Tampering with Physical Evidence
Kentucky law prohibits tampering with physical evidence. Tampering with physical evidence is considered to be a type of obstruction of justice. A tampering charge is a felony offense that is treated very seriously by prosecutors and police because the existence and integrity of physical evidence is essential to securing a criminal conviction. A felony conviction carries life-changing consequences. If you have been charged with tampering with physical evidence, it is crucial to consult with an experienced criminal defense attorney who will put your strongest defense forward in your tampering case, negotiate with prosecutors and police, and defend your freedom and interests.
Louisville criminal defense attorney and former prosecutor Ron Aslam has the experience and skills to fight the tampering charges against you and work towards the best possible outcome of your tampering case and any other underlying criminal charges.
How is tampering with physical evidence defined? To convict a person for tampering with physical evidence in Kentucky, the prosecution must prove:
* the defendant believed at the time of the offense that an official legal proceeding was pending or might be instituted; and the defendant
* Destroys, mutilates, conceals, removes, or alters physical evidence which he believes is about to be produced or used in the official proceeding with intent to impair its verity or availability in the official proceeding; or the defendant
* Fabricates any physical evidence with intent that it be introduced in the official proceeding or offers any physical evidence, knowing it to be fabricated or altered.
Tampering with physical evidence is a felony offense punishable by 1-5 years of imprisonment.
An official proceeding is defined as any proceeding before a governmental body that is authorized to hear evidence under oath. Most typically, an official proceeding involves the filing of criminal charges in a court of law. However, tampering with physical evidence charges may result from official proceedings before the legislative and executive branches. Physical evidence itself is defined as any article, object, document, record, or other thing of physical substance. It is not necessary that the physical evidence be admissible in court or under a subpoena to support a tampering charge.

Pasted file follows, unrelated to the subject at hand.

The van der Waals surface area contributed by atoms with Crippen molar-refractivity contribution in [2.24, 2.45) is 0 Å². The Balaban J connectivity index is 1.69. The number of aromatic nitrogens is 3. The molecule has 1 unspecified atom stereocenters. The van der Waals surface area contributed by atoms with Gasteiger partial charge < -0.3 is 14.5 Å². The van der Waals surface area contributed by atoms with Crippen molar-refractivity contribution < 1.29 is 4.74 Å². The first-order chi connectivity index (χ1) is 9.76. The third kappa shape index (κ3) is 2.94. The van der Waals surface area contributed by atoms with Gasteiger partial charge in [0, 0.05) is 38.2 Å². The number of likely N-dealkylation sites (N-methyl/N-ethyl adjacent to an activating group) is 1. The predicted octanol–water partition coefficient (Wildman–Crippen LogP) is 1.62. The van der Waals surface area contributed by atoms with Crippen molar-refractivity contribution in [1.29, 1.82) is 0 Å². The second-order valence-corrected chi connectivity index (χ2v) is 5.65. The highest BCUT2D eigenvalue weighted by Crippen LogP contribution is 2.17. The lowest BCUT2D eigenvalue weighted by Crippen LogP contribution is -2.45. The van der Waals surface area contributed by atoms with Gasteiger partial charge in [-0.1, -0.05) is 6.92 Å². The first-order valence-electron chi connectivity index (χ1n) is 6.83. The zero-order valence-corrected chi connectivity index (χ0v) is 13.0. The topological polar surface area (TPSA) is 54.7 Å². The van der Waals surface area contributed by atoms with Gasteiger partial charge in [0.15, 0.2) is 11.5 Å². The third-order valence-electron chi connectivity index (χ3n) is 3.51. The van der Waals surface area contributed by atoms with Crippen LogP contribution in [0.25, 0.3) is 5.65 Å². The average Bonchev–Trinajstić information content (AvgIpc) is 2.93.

Tampering with physical evidence can take many forms. A classic example is when a suspect who is being chased by the police swallows, hides, or throws away drugs. Other examples include changing the date or other information on documents, burning, or erasing incriminating documents, wiping the fingerprints off a firearm, or planting false evidence at a crime scene.
Depending on the specific facts of each case, there may be defenses available to fight tampering charges. Prosecutors must prove each element of a tampering charge beyond a reasonable doubt just like any other crime. This is a very high bar to meet. Knowledge of a pending or imminent official proceeding is an essential element of tampering that may be difficult for law enforcement to prove. A related concept is when a person merely abandons property rather than attempting to impair the item’s use as evidence in an official proceeding. Also, actions that are merely incidental to the commission of a crime cannot be used to secure a conviction for tampering with physical evidence. An example of an incidental action is merely keeping drugs in a pocket during a police pat-down- without any overt action taken to hide the evidence from the police.
Every case is different and if you have been charged with tampering with physical evidence, contact Kentucky attorney, Ron Aslam, for a consultation to examine your case and to fight for your rights and your freedom. Ron is a former Kentucky prosecutor who himself brought tampering charges, and he has the experience and skills to find the weaknesses in the prosecutor’s case, whether it be limited or unreliable physical and testimonial evidence, illegally obtained evidence and confessions, and so on. If you have a defense to the tampering charge, Ron will zealously present your defense to avoid or lessen criminal liability.
Ron has years of experience in getting the best results for his clients. Whether through winning a not guilty verdict or reduced sentence, negotiating a favorable plea agreement, or working to end a criminal investigation, he has the proven results you want in a criminal defense attorney, and he can put his skills and experience to work for you in fighting the tampering charges against you.
Contact Louisville Attorney Ron Aslam Today
If you have been charged with the crime of tampering with physical evidence, you could be facing serious criminal penalties. Call Louisville criminal defense attorney Ron Aslam today at 502.581.1676 today to begin the process of defending your freedom.